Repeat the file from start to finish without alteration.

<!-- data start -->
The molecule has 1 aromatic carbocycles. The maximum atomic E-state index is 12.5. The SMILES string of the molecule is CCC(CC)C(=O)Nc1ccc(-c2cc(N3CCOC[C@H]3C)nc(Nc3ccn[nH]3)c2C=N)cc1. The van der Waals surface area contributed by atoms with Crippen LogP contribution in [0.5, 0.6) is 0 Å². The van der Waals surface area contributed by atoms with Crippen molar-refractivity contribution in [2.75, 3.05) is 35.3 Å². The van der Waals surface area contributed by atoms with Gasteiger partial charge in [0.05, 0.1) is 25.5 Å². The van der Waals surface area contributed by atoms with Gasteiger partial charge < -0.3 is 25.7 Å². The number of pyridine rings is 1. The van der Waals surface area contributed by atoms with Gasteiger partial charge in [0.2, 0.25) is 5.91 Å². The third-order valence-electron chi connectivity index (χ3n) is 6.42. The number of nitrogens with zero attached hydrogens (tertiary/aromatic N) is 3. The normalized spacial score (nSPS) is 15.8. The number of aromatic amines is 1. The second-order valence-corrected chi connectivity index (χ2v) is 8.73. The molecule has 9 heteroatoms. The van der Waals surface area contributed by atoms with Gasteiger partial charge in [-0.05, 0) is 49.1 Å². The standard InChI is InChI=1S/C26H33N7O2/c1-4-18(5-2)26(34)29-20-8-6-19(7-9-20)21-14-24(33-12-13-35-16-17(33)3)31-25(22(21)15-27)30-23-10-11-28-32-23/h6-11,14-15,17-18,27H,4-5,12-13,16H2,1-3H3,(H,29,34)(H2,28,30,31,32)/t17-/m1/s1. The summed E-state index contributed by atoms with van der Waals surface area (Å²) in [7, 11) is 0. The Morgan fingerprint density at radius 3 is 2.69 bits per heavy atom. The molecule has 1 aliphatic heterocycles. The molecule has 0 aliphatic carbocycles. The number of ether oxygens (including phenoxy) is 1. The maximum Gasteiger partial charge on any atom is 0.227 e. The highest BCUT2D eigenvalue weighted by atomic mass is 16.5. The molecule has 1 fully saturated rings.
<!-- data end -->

The molecule has 1 aromatic carbocycles. The maximum atomic E-state index is 12.5. The SMILES string of the molecule is CCC(CC)C(=O)Nc1ccc(-c2cc(N3CCOC[C@H]3C)nc(Nc3ccn[nH]3)c2C=N)cc1. The van der Waals surface area contributed by atoms with Crippen LogP contribution in [0.5, 0.6) is 0 Å². The van der Waals surface area contributed by atoms with Crippen molar-refractivity contribution in [2.75, 3.05) is 35.3 Å². The van der Waals surface area contributed by atoms with Gasteiger partial charge in [0.05, 0.1) is 25.5 Å². The van der Waals surface area contributed by atoms with Gasteiger partial charge < -0.3 is 25.7 Å². The number of pyridine rings is 1. The van der Waals surface area contributed by atoms with Gasteiger partial charge in [0.2, 0.25) is 5.91 Å². The third-order valence-electron chi connectivity index (χ3n) is 6.42. The number of nitrogens with zero attached hydrogens (tertiary/aromatic N) is 3. The normalized spacial score (nSPS) is 15.8. The number of aromatic amines is 1. The second-order valence-corrected chi connectivity index (χ2v) is 8.73. The molecule has 9 heteroatoms. The van der Waals surface area contributed by atoms with Gasteiger partial charge in [-0.05, 0) is 49.1 Å². The standard InChI is InChI=1S/C26H33N7O2/c1-4-18(5-2)26(34)29-20-8-6-19(7-9-20)21-14-24(33-12-13-35-16-17(33)3)31-25(22(21)15-27)30-23-10-11-28-32-23/h6-11,14-15,17-18,27H,4-5,12-13,16H2,1-3H3,(H,29,34)(H2,28,30,31,32)/t17-/m1/s1. The summed E-state index contributed by atoms with van der Waals surface area (Å²) in [7, 11) is 0. The Morgan fingerprint density at radius 3 is 2.69 bits per heavy atom. The molecule has 1 aliphatic heterocycles. The molecule has 0 aliphatic carbocycles. The number of ether oxygens (including phenoxy) is 1. The maximum Gasteiger partial charge on any atom is 0.227 e. The highest BCUT2D eigenvalue weighted by atomic mass is 16.5. The molecule has 1 fully saturated rings.